UN Outraged By Peacekeeper Sex Abuse
The UN Security Council on Tuesday expressed outrage and anger over allegations of sexual abuse by UN peacekeepers and said troop-contributing countries must investigate.
The 15-member council spoke out following Secretary-General Ban Ki-moon's unprecedented decision to fire the mission chief head in the Central African Republic after a string of allegations of child sex abuse by peacekeepers.
The council said in a unanimous statement that it shared Ban's "outrage and anger at these allegations" and said that peacekeepers are deployed to protect civilians.
Council members stressed that "the primary responsibility of troop and police contributing countries to investigate these allegations against their uniformed personnel, and, if appropriate to prosecute."
Under UN rules, it is up to the troop-contributing country to investigate and prosecute soldiers accused of misconduct while serving under the UN flag.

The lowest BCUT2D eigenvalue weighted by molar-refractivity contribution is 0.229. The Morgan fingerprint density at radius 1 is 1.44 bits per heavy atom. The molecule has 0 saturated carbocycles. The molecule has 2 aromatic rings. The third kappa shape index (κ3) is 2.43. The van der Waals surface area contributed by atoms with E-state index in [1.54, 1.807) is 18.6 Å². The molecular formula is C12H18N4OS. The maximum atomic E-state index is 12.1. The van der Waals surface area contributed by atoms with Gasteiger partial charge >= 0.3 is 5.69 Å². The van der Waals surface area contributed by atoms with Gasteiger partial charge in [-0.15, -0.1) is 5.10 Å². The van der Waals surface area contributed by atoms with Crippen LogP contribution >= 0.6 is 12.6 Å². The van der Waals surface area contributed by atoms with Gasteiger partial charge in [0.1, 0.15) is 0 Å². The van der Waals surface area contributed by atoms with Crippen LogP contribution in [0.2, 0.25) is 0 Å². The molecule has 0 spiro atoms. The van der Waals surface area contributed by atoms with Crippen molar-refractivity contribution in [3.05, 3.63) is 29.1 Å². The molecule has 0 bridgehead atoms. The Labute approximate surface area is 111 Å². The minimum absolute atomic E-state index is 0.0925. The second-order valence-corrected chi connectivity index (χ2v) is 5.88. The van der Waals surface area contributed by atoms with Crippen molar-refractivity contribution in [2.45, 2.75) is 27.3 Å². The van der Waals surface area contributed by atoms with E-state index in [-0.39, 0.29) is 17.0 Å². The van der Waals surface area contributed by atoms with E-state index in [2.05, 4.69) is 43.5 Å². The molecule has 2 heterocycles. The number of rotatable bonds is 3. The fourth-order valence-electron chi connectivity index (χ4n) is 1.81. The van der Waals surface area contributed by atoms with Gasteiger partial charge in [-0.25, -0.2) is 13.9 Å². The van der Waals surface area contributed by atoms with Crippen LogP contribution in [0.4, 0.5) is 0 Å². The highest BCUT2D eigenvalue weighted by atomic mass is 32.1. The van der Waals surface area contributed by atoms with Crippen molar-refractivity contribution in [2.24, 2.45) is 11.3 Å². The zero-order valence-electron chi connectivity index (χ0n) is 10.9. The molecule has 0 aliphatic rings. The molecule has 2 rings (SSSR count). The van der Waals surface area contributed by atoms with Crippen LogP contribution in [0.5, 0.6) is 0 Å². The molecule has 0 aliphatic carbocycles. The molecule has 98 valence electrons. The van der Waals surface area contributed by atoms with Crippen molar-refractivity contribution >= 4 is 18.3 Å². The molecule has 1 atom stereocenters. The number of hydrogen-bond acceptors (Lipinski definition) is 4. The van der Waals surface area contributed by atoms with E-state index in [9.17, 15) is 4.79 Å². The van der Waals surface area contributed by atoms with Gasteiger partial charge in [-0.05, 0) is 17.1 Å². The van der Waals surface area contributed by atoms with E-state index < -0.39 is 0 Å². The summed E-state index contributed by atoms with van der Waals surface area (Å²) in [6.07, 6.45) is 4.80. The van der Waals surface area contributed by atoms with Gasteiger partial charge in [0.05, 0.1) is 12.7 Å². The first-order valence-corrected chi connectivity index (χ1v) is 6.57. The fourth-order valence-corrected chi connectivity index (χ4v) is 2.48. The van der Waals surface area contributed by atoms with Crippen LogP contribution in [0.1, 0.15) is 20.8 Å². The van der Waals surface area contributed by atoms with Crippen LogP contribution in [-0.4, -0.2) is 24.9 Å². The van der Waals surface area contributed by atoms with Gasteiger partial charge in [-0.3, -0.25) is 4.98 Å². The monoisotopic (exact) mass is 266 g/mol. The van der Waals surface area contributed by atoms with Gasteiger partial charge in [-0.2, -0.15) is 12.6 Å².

But Ban told the council last week that countries often drag their feet and in some cases, nothing is done at all.
The council's move to push countries to investigate was in response to a scandal over mounting allegations targeting troops serving in the Central African Republic, where the United Nations took over an African Union mission nearly a year ago.
The latest allegations revealed by Amnesty International involve a 12-year-old girl who said she was raped by a UN soldier during a search operation in the Muslim PK5 district of the capital city Bangui two weeks ago.
Ban in June appointed a review panel led by former Canadian Supreme Court justice Marie Deschamps to look into how the UN handled separate allegations that French and African troops sexually abused children in the Central African Republic beginning in late 2013.
Those findings are expected in the coming months.